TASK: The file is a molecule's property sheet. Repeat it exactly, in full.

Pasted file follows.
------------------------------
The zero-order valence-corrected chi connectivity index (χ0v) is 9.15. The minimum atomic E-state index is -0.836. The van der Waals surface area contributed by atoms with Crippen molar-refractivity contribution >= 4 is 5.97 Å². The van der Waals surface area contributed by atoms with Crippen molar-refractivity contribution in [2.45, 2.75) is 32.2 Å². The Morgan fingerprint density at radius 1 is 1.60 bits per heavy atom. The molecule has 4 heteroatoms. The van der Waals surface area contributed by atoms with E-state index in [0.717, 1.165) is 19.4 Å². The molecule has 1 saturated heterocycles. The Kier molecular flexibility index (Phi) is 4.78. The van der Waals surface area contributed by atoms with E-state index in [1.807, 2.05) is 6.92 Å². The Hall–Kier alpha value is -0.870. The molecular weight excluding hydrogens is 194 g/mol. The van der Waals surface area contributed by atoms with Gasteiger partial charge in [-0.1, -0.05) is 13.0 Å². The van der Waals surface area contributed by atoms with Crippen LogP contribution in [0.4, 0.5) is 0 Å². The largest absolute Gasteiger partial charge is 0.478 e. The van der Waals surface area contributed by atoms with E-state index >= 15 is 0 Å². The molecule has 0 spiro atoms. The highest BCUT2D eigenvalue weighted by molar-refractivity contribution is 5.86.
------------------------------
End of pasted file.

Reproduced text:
The zero-order valence-corrected chi connectivity index (χ0v) is 9.15. The minimum atomic E-state index is -0.836. The van der Waals surface area contributed by atoms with Crippen molar-refractivity contribution >= 4 is 5.97 Å². The van der Waals surface area contributed by atoms with Crippen molar-refractivity contribution in [2.45, 2.75) is 32.2 Å². The Morgan fingerprint density at radius 1 is 1.60 bits per heavy atom. The molecule has 4 heteroatoms. The van der Waals surface area contributed by atoms with E-state index in [0.717, 1.165) is 19.4 Å². The molecule has 1 saturated heterocycles. The Kier molecular flexibility index (Phi) is 4.78. The van der Waals surface area contributed by atoms with E-state index in [1.807, 2.05) is 6.92 Å². The Hall–Kier alpha value is -0.870. The molecular weight excluding hydrogens is 194 g/mol. The van der Waals surface area contributed by atoms with Gasteiger partial charge in [-0.1, -0.05) is 13.0 Å². The van der Waals surface area contributed by atoms with Crippen LogP contribution in [0.4, 0.5) is 0 Å². The largest absolute Gasteiger partial charge is 0.478 e. The van der Waals surface area contributed by atoms with E-state index >= 15 is 0 Å². The molecule has 0 spiro atoms. The highest BCUT2D eigenvalue weighted by molar-refractivity contribution is 5.86.